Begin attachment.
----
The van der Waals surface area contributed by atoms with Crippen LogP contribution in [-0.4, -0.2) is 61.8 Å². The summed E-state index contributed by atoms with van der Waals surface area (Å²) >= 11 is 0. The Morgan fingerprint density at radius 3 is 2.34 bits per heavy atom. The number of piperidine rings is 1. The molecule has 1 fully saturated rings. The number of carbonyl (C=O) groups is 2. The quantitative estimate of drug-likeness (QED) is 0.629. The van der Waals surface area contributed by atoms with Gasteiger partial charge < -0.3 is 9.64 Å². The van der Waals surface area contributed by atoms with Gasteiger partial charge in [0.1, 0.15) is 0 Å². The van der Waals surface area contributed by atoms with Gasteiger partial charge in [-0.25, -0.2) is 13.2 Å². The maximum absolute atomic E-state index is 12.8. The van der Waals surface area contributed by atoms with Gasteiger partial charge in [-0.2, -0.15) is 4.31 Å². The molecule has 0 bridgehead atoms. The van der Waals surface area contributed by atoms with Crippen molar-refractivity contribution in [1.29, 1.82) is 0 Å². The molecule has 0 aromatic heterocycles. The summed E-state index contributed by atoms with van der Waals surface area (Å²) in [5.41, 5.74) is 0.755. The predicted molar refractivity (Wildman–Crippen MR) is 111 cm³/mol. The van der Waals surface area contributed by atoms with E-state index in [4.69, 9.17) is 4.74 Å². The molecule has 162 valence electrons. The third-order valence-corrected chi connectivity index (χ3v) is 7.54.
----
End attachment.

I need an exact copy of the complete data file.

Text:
The van der Waals surface area contributed by atoms with Crippen LogP contribution in [-0.4, -0.2) is 61.8 Å². The summed E-state index contributed by atoms with van der Waals surface area (Å²) >= 11 is 0. The Morgan fingerprint density at radius 3 is 2.34 bits per heavy atom. The number of piperidine rings is 1. The molecule has 1 fully saturated rings. The number of carbonyl (C=O) groups is 2. The quantitative estimate of drug-likeness (QED) is 0.629. The van der Waals surface area contributed by atoms with Gasteiger partial charge < -0.3 is 9.64 Å². The van der Waals surface area contributed by atoms with Gasteiger partial charge in [0.1, 0.15) is 0 Å². The van der Waals surface area contributed by atoms with Gasteiger partial charge in [-0.25, -0.2) is 13.2 Å². The maximum absolute atomic E-state index is 12.8. The van der Waals surface area contributed by atoms with Gasteiger partial charge in [-0.2, -0.15) is 4.31 Å². The molecule has 0 bridgehead atoms. The van der Waals surface area contributed by atoms with Crippen molar-refractivity contribution in [1.29, 1.82) is 0 Å². The molecule has 0 aromatic heterocycles. The summed E-state index contributed by atoms with van der Waals surface area (Å²) in [5.41, 5.74) is 0.755. The predicted molar refractivity (Wildman–Crippen MR) is 111 cm³/mol. The van der Waals surface area contributed by atoms with E-state index in [4.69, 9.17) is 4.74 Å². The molecule has 162 valence electrons. The third-order valence-corrected chi connectivity index (χ3v) is 7.54.